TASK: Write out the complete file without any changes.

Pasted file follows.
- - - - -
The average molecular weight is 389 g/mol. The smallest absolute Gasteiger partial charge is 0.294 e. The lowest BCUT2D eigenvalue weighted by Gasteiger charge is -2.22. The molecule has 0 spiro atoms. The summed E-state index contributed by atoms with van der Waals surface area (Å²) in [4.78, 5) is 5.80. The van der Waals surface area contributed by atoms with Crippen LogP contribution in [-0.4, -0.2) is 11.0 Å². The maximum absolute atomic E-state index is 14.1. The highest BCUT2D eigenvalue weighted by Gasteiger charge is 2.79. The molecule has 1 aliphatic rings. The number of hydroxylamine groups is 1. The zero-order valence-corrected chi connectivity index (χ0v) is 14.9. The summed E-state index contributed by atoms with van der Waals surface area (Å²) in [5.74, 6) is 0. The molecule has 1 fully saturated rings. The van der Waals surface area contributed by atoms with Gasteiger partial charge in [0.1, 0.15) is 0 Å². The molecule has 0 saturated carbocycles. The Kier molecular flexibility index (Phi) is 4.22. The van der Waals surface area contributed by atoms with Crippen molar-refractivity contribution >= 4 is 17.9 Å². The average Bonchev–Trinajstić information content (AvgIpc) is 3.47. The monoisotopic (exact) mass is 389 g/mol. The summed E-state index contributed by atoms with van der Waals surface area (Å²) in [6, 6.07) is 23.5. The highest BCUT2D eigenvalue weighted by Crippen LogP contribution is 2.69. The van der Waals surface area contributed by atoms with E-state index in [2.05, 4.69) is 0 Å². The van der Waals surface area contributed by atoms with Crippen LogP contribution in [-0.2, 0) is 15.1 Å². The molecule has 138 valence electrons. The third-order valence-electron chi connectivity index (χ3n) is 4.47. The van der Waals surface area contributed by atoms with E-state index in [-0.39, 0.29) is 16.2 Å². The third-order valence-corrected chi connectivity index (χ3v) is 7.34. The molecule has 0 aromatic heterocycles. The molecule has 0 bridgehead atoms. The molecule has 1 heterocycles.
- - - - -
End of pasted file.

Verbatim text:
The average molecular weight is 389 g/mol. The smallest absolute Gasteiger partial charge is 0.294 e. The lowest BCUT2D eigenvalue weighted by Gasteiger charge is -2.22. The molecule has 0 spiro atoms. The summed E-state index contributed by atoms with van der Waals surface area (Å²) in [4.78, 5) is 5.80. The van der Waals surface area contributed by atoms with Crippen LogP contribution in [-0.4, -0.2) is 11.0 Å². The maximum absolute atomic E-state index is 14.1. The highest BCUT2D eigenvalue weighted by Gasteiger charge is 2.79. The molecule has 1 aliphatic rings. The number of hydroxylamine groups is 1. The zero-order valence-corrected chi connectivity index (χ0v) is 14.9. The summed E-state index contributed by atoms with van der Waals surface area (Å²) in [5.74, 6) is 0. The molecule has 1 fully saturated rings. The van der Waals surface area contributed by atoms with Gasteiger partial charge in [0.1, 0.15) is 0 Å². The molecule has 0 saturated carbocycles. The Kier molecular flexibility index (Phi) is 4.22. The van der Waals surface area contributed by atoms with Crippen molar-refractivity contribution >= 4 is 17.9 Å². The average Bonchev–Trinajstić information content (AvgIpc) is 3.47. The monoisotopic (exact) mass is 389 g/mol. The summed E-state index contributed by atoms with van der Waals surface area (Å²) in [6, 6.07) is 23.5. The highest BCUT2D eigenvalue weighted by Crippen LogP contribution is 2.69. The van der Waals surface area contributed by atoms with E-state index in [2.05, 4.69) is 0 Å². The van der Waals surface area contributed by atoms with Crippen LogP contribution in [-0.2, 0) is 15.1 Å². The molecule has 138 valence electrons. The third-order valence-electron chi connectivity index (χ3n) is 4.47. The van der Waals surface area contributed by atoms with E-state index in [-0.39, 0.29) is 16.2 Å². The third-order valence-corrected chi connectivity index (χ3v) is 7.34. The molecule has 0 aromatic heterocycles. The molecule has 0 bridgehead atoms. The molecule has 1 heterocycles.